We sat in one of the most out-ot-the-way places along the Alaska Highway. It’s a combination gas station/café/motel/lodge/bar/scenic overlook that sits at the north end of the Teslin Bridge. Johnson’s Crossing Lodge, in the Canadian Yukon, is over 3,000 miles from home.
Sitting on the deck of our room, the grandeur of Teslin Lake is only slightly blocked by a forest of pine and birch trees. Still, after driving for hours on the Alaska Highway, sitting on that deck and drinking a beer that was brewed in the northlands of Canada, was a small slice of heaven in the Canadian Rockies.
The odyssey that led us to this small, secluded spot started many months ago. Debbie and I agreed that we needed to take a mega-vacation, a real adventurous trip before we got too old to really enjoy one. Planning started, and our active imaginations went into overdrive.
We envisioned ourselves driving across country to the west coast, cruising across the Golden Gate Bridge, making our way to Alaska and then driving the entire length of the Alaska highway from Fairbanks to Dawson Creek. From there, we would drop down into the good ol’ USA and visit Yellowstone, the Custer battlefield, the Black Hills, Deadwood and (of course) Wall Drugs on the way back to Ohio.
At one point in our planning, we discussed how to get to Alaska. We definitely wanted to drive the Alaska Highway, but not necessarily both ways. Then we discovered the Alaska Marine Highway System. It’s a system of ferry boats that travel the entire coast of Alaska. Some of the boats also transport vehicles.
That became our plan and that is what we did. We drove our brave, little Buick onto the M/V Kennicott at the ferry terminal in Bellingham, Wash. and five days later we drove off the boat in Whittier, Alaska. The views were spectacular. The rooms were tiny. The food… edible.
I’m glad we did it, but it wasn’t the greatest way to travel. We shared the Kennicott with several hundred fellow travelers. Near the end of our voyage, I was on the forward observation deck watching the endless view of green, rocky islands go by. A young mother was trying to keep her young daughter entertained (there was very little to do on the Kennicott) by pointing out details of the scenery.
With a tone of great exasperation, the little girl turned to face her Mom and said, “I just don’t want to look at anything more!”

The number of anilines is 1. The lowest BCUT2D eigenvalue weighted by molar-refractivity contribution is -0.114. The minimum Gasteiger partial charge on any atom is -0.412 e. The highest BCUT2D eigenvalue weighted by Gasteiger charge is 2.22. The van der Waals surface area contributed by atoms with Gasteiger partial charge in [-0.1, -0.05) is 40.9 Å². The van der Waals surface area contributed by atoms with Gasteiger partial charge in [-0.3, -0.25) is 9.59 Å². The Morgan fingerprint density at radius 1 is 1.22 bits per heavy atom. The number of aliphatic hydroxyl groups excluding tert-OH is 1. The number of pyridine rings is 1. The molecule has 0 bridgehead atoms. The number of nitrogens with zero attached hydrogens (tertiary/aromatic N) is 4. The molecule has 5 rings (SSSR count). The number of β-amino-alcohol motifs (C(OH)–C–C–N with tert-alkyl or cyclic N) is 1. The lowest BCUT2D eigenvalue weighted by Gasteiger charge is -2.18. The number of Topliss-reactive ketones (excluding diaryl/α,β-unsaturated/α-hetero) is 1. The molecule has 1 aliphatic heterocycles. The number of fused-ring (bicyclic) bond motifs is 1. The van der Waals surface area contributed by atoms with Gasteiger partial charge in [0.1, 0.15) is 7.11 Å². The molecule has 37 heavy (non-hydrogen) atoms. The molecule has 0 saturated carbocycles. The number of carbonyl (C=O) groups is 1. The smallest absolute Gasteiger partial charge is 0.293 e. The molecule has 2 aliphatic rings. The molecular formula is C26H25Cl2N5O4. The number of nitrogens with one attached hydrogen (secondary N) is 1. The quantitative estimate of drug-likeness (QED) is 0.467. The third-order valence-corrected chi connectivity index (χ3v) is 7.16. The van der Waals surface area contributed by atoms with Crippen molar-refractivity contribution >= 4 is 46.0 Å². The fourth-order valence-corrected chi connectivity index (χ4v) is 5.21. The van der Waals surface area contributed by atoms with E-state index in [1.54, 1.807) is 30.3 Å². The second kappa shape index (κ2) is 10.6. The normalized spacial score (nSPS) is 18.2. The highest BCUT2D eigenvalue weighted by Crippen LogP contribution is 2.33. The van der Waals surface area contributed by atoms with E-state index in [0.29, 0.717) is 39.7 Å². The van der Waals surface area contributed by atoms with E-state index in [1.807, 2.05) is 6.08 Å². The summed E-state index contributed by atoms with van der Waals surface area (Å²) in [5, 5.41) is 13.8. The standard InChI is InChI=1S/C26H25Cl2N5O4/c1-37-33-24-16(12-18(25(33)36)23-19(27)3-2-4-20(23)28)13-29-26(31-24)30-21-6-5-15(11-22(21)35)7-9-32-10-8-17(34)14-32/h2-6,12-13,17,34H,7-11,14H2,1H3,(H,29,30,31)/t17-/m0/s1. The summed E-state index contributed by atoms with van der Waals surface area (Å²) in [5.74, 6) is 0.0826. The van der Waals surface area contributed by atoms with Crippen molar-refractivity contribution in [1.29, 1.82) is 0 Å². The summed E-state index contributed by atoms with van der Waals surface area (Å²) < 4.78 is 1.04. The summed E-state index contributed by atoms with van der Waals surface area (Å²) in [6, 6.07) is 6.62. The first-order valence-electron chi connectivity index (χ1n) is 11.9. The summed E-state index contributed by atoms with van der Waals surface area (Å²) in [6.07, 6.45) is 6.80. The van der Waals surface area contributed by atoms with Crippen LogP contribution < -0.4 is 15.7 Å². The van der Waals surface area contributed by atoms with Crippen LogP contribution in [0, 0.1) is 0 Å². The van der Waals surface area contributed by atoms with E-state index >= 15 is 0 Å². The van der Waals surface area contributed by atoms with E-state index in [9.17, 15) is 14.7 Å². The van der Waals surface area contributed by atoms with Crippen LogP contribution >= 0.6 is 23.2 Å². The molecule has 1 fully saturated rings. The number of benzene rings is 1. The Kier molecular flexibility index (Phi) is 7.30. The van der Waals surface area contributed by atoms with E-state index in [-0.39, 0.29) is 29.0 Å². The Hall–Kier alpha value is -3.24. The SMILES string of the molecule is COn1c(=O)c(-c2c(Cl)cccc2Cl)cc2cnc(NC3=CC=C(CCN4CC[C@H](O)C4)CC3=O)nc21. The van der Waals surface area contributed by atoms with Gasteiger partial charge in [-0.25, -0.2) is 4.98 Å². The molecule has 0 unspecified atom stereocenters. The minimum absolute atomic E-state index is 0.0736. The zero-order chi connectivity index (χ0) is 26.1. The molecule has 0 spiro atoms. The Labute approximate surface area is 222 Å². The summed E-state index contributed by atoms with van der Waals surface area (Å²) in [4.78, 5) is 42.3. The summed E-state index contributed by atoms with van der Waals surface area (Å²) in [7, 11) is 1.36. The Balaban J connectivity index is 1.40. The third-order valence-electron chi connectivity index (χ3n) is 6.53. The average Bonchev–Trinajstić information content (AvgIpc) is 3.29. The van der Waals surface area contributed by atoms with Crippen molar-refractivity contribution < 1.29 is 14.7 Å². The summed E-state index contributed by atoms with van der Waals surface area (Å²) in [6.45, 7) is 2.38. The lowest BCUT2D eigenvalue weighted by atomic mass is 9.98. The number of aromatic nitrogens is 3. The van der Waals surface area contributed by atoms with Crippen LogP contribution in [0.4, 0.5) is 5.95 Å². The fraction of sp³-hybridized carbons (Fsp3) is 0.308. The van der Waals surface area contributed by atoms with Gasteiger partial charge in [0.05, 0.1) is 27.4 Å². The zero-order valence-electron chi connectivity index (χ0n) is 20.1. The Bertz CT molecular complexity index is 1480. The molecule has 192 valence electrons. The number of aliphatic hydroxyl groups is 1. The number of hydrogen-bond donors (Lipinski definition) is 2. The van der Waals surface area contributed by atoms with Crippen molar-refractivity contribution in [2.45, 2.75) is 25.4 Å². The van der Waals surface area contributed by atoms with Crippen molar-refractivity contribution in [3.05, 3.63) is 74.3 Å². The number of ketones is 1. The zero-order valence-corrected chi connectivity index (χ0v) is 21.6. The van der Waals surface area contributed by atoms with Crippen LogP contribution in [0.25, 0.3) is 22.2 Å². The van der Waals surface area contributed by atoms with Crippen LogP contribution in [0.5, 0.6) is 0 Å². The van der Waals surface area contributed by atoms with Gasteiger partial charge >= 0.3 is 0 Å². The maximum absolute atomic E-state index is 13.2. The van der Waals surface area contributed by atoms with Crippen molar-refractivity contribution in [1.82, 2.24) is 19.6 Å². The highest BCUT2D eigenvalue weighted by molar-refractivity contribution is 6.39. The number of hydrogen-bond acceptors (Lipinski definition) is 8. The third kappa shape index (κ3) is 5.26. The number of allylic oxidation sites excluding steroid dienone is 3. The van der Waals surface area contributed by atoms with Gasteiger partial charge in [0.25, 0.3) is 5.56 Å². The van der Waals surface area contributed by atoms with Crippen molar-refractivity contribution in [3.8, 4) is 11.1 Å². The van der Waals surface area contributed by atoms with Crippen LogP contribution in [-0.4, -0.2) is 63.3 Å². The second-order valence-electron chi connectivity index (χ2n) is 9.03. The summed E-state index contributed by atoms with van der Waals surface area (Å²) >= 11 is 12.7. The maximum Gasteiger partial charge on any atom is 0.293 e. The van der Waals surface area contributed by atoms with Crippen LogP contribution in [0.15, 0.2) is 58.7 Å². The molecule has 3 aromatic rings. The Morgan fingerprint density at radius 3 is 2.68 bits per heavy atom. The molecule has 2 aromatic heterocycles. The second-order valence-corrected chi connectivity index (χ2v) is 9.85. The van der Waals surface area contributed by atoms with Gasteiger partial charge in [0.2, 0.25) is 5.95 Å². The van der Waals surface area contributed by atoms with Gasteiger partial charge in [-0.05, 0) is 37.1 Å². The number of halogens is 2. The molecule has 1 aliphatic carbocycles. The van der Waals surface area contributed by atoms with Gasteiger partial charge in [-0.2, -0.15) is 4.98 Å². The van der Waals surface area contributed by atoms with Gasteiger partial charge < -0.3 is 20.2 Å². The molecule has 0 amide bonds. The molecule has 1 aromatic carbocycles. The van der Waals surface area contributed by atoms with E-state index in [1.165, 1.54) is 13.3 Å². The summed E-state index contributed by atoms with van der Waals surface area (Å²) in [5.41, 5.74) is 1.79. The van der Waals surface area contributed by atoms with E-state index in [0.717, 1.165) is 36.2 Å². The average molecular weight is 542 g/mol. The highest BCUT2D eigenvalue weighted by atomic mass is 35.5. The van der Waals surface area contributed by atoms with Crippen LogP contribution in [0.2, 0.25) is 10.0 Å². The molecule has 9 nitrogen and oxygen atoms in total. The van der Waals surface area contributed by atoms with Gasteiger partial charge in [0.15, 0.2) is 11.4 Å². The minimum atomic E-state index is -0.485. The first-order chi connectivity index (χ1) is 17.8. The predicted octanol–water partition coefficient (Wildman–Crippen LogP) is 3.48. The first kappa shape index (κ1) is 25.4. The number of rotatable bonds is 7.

The scenery had finally sent the little one over the edge. She was done.
Just eyeballing the route we had agreed on, it looked like a six- to seven-week trek. Whew. That is a mega-vacation, and in the early spring of this year we committed ourselves to getting it done. We started plotting and planning, scheming and dreaming. Over the months, our mega-vacation took shape, form and body. We even set a starting date; the day after the Clinton County Fair ended – July 16.
What were we thinking? Were we nuts? The trip we planned would take well over a month. In fact, it would probably take at least seven weeks. We prepared for the long absence. We braced ourselves for being away from the kids and grandkids for over a month. We even practiced Skype and Facetime.
We were ready. Bright and early on Monday, July 16 we headed west. Here’s a quick rundown of the places we visited and things we saw: The Gateway Arch, Wichita and Dodge City (including gunfights), Pike’s Peak, Breckenridge and Steamboat Springs, Salt Lake City and the great salt flats that stretched for miles in all directions, the deserts of northern Nevada, Reno and Lake Tahoe, the mountains of western California, San Francisco and the Golden Gate Bridge, Sonoma and Napa Valleys, the Giant redwood forests of northern California, the coast of Oregon, Mount Saint Helens, Seattle, the panhandle of Alaska, glaciers and mountain ranges of Alaska, the North Pole (just outside of Fairbanks) and onto the amazing Alaska Highway that took us through areas of the Yukon and northern British Columbia.
Finally, as we sat in the lodge at Johnson’s Crossing, I talked about ending the Alaska Highway portion of our trip and heading due south into Montana, Glacier National Park, Yellowstone, the Black Hills of South Dakota, making our way east and finally, after nearly seven weeks of travel, Wilmington.
Debbie sat there sipping her wine. She looked at me with some exasperation and home-sickness in her eyes and, using the same words as the little girl on the Kennicott, she said, “I just don’t want to look at anything more!”
The scenery had finally sent Debbie over the edge. She was done. We both laughed and I agreed with Debbie.
Following several days of long, long drives, much of it through the smoke of numerous western wildfires, we pulled into our driveway around midnight, nearly five weeks after the adventure began.
In hindsight, it would have been a lot easier if I had invested in a pair of Dorothy’s magical ruby-red slippers. Debbie could then have stood in that isolated lodge in the Yukon and, while clicking her heels together, said, “There is no place like home. There is no place like home. There is no place like home.”
With spinning, special effects smoke, swirling and magic we could have been immediately transported home.
But then, we would have missed the last several days of shared laughter and joy as we drove along the highways, finally, arriving home together.
Whew… There is no place like home.
Randy Riley is a former Mayor of Wilmington and a former Clinton County Commissioner.